1483  Coronation of Charles VIII of France (Charles l’Affable).

1509 Battle of Agnadello: French forces defeated the Venetians.

1608  The Protestant Union was founded in Auhausen.

1610 Henry IV of France was assassinated bringing Louis XIII to the throne.

1643  Four-year-old Louis XIV became King of France upon the death of his father, Louis XIII.

 

1727 Thomas Gainsborough, English artist ,was born (d. 1788).

1747  A British fleet under Admiral George Anson defeated the French at first battle of Cape Finisterre.

Bay of Biscay map.png

1796  Edward Jenner administered the first smallpox vaccination.

1804 The Lewis and Clark Expedition departed from Camp Dubois and began its journey by traveling up the Missouri River.

 

1811 Paraguay gained independence from Spain.

1836 The Treaties of Velasco were signed.

1861 The Canellas meteorite, an 859-gram chondrite type meteorite, struck  the earth near Barcelona.

1863 American Civil War: The Battle of Jackson.

Battle of Jackson
 

1868 Japanese Boshin War: end of the Battle of Utsunomiya Castle.

UtsunomiyaCastle.jpg

1870 The first game of rugby in New Zealand was played in Nelson between Nelson College and the Nelson Rugby Football Club.

1879  The first group of 463 Indian indentured labourers arrives in Fiji aboard the  Leonidas.

1889  The children’s charity the NSPCC was launched in London.

 

1907 The Plunket Society was formed.

Plunket Society formed

1913   New York Governor William Sulzer approved the charter for the Rockefeller Foundation, which began operations with a $100 million donation from John D. Rockefeller.

Rockefeller Foundation logo.png

1925  Virginia Woolf‘s novel Mrs Dalloway was published.

 
Mrs. Dalloway cover.jpg

1926 Eric Morecambe, British comedian, was born  (d. 1984).

 

1927 Cap Arcona was launched at the Blohm & Voss shipyard in Hamburg.

Cap Arcona 1.JPG

1929 Barbara Branden, Canadian writer and lecturer, was born.

The Passion of Ayn Rand.jpg

1929Wilfred Rhodes took his 4000th first-class wicket during a performance of 9 for 39 at Leyton.

A man with a moustache, wearing a cap, white shirt with rolled-up sleeves, white trousers, cricket pads and gloves, holds a cricket bat on his left side. The bat has white stripes at the bottom. He is walking on grass in front of a wall behind which can be seen spectators.

1931  Ådalen shootings: five people were killed in Ådalen, Sweden, as soldiers open fired on an unarmed trade union demonstration.

 

1935 The Philippines ratified an independence agreement.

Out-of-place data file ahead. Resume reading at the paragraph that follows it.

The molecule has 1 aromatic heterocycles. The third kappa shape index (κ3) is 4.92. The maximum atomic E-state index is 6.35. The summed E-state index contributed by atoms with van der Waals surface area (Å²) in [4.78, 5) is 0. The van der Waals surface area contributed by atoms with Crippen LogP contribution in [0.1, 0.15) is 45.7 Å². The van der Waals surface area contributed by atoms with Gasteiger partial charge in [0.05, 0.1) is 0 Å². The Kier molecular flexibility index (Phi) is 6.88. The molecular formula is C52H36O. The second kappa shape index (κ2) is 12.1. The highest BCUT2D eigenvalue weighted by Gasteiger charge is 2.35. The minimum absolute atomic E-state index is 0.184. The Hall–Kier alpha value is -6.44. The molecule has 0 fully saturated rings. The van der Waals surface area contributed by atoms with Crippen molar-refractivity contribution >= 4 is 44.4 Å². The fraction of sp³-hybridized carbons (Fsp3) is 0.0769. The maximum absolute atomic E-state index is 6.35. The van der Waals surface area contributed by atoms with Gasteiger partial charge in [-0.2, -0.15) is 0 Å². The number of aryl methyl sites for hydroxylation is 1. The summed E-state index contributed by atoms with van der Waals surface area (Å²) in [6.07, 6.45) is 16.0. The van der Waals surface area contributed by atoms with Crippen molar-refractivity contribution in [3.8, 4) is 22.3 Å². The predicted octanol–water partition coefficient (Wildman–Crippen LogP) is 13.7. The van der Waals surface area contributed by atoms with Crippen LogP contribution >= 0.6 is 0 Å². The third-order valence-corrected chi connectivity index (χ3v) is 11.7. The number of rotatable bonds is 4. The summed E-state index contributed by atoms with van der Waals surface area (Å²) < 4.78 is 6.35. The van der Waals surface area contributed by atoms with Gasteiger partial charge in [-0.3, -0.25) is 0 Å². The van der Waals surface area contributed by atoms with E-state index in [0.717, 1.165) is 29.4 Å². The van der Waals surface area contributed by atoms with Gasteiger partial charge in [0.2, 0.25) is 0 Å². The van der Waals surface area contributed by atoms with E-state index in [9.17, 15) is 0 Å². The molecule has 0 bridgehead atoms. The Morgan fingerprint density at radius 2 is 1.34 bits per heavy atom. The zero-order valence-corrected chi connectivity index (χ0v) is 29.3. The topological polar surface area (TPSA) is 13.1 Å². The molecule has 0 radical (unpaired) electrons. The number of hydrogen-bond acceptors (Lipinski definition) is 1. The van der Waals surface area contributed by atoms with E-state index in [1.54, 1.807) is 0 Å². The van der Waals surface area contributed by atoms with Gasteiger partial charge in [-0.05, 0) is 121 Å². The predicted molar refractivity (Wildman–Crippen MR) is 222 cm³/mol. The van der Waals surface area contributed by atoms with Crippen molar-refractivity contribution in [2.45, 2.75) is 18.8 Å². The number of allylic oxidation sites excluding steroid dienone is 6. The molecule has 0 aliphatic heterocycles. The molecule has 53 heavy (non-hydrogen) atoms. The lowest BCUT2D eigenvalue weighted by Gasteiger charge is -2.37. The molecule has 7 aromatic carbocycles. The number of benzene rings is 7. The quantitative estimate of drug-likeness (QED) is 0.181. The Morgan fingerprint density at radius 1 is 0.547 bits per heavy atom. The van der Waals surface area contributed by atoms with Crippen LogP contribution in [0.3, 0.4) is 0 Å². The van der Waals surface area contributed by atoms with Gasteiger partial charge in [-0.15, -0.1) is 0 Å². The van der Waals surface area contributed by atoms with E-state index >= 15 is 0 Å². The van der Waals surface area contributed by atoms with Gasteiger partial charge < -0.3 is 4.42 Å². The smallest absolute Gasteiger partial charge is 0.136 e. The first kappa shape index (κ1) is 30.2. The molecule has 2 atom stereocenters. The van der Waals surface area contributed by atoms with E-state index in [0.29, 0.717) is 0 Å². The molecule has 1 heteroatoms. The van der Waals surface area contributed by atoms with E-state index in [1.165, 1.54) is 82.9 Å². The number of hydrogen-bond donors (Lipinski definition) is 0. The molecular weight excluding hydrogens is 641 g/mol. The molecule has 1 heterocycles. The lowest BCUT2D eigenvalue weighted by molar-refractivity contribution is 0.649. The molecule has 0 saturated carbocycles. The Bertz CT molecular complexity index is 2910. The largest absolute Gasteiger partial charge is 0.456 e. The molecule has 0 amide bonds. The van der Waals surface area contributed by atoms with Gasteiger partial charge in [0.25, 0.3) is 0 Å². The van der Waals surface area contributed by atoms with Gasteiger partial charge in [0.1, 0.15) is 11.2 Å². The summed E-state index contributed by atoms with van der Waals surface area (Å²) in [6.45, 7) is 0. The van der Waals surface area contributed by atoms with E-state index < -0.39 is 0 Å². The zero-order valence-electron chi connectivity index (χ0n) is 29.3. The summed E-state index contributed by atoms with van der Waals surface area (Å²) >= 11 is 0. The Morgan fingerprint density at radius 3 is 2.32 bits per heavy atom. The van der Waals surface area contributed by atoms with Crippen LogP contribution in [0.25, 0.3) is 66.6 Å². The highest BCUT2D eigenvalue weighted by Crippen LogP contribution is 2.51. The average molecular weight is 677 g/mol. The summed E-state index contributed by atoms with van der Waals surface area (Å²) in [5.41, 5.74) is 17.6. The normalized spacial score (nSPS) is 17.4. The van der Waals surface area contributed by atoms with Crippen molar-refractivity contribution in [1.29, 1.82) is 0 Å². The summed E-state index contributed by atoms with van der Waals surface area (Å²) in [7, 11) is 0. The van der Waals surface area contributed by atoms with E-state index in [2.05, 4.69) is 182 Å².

1939 Lina Medina became  the world’s youngest confirmed mother in medical history at the age of five.

1940 ‘H’.  (Herbert) Jones, British Soldier (VC recipient), was born (d. 1982).

San-Carlos-Cemetery.JPG

1940  World War II: Rotterdam was bombed by the German Luftwaffe.

1940  World War II: The Netherlands surrendered to Germany.

1940  The Yermolayev Yer-2, a long-range Soviet medium bomber, has its first flight.

A twin-engined, low-winged, metal monoplane with a twin tail and conventional undercarriage

1943  A Japanese submarine sank  AHS Centaur off the coast of Queensland.

A single-funnelled merchant ship at rest. The ship is painted white, with a dark horizontal band along the hull, interspersed by dark crosses. The number "47" is painted near the bow, in a black box above the line.

1948  Israel was declared to be an independent state and a provisional government established.

A white flag with horizontal blue bands close to the top and bottom, and a blue star of David in the middle

1955 Cold War: Eight communist bloc countries signed a mutual defense treaty -the Warsaw Pact.

1961  American civil rights movement: The Freedom Riders bus was fire-bombed near Anniston, Alabama, and the civil rights protesters were beaten by an angry mob.

1966 Fabrice Morvan, French music artist (Milli Vanilli), was born.

1970  The Red Army Faction was established in Germany.

RAF-Logo.svg

1973 Human Space Flight: Skylab, the United States’ first space station was launched.

1975 Carlos Spencer, New Zealand rugby player, was born.

Carlos Spencer.jpg

1986 Pride of Baltimore was lost at sea.

Pride of Baltimore II

1988 Carrollton bus collision: a drunk driver travelling the wrong way hit a converted school bus carrying a church youth group killing  27.

2004 The Constitutional Court of South Korea overturned the impeachment of President Roh Moo-hyun.

2005  The former USS America, a decommissioned supercarrier was deliberately sunk in the Atlantic Ocean after four weeks of live-fire exercises.

USS America (CV-66)

Sourced from NZ History Online & Wikipedia